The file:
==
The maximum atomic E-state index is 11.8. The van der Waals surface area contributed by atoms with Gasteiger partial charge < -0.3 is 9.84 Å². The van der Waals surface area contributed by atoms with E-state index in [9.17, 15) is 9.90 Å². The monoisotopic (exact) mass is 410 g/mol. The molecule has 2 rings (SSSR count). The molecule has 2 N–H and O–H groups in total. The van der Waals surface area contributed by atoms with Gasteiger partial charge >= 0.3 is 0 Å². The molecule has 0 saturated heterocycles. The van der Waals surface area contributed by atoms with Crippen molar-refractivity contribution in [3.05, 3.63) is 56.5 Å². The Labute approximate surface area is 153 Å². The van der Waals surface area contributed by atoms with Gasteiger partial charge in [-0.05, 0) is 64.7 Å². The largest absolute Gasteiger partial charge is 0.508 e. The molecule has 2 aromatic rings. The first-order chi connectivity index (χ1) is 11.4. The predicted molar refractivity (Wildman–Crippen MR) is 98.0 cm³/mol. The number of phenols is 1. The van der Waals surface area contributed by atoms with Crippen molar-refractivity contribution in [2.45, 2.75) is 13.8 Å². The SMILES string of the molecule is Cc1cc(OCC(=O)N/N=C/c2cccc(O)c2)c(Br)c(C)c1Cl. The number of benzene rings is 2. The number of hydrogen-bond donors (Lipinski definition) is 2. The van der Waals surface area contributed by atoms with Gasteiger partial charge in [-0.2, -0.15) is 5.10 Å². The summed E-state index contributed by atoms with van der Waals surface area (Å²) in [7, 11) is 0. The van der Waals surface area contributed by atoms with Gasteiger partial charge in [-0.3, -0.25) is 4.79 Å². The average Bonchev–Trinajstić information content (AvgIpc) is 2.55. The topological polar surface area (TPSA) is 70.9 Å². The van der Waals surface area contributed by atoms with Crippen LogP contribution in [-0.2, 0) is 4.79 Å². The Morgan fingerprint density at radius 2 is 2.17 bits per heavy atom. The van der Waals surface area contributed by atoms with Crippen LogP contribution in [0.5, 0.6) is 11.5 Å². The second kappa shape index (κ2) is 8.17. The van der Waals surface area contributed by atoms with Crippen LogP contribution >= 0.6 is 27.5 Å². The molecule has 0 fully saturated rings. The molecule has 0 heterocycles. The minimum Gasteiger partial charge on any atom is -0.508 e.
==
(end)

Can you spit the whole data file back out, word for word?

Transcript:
The maximum atomic E-state index is 11.8. The van der Waals surface area contributed by atoms with Gasteiger partial charge < -0.3 is 9.84 Å². The van der Waals surface area contributed by atoms with E-state index in [9.17, 15) is 9.90 Å². The monoisotopic (exact) mass is 410 g/mol. The molecule has 2 rings (SSSR count). The molecule has 2 N–H and O–H groups in total. The van der Waals surface area contributed by atoms with Gasteiger partial charge >= 0.3 is 0 Å². The molecule has 0 saturated heterocycles. The van der Waals surface area contributed by atoms with Crippen molar-refractivity contribution in [3.05, 3.63) is 56.5 Å². The Labute approximate surface area is 153 Å². The van der Waals surface area contributed by atoms with Gasteiger partial charge in [-0.05, 0) is 64.7 Å². The largest absolute Gasteiger partial charge is 0.508 e. The molecule has 2 aromatic rings. The first-order chi connectivity index (χ1) is 11.4. The predicted molar refractivity (Wildman–Crippen MR) is 98.0 cm³/mol. The number of phenols is 1. The van der Waals surface area contributed by atoms with Crippen molar-refractivity contribution in [2.45, 2.75) is 13.8 Å². The SMILES string of the molecule is Cc1cc(OCC(=O)N/N=C/c2cccc(O)c2)c(Br)c(C)c1Cl. The number of benzene rings is 2. The number of hydrogen-bond donors (Lipinski definition) is 2. The van der Waals surface area contributed by atoms with Gasteiger partial charge in [-0.2, -0.15) is 5.10 Å². The summed E-state index contributed by atoms with van der Waals surface area (Å²) in [7, 11) is 0. The van der Waals surface area contributed by atoms with Gasteiger partial charge in [-0.3, -0.25) is 4.79 Å². The average Bonchev–Trinajstić information content (AvgIpc) is 2.55. The topological polar surface area (TPSA) is 70.9 Å². The van der Waals surface area contributed by atoms with Crippen LogP contribution in [-0.2, 0) is 4.79 Å². The Morgan fingerprint density at radius 2 is 2.17 bits per heavy atom. The van der Waals surface area contributed by atoms with Crippen LogP contribution in [0.5, 0.6) is 11.5 Å². The second kappa shape index (κ2) is 8.17. The van der Waals surface area contributed by atoms with Crippen LogP contribution >= 0.6 is 27.5 Å². The molecule has 0 fully saturated rings. The molecule has 0 heterocycles. The minimum Gasteiger partial charge on any atom is -0.508 e.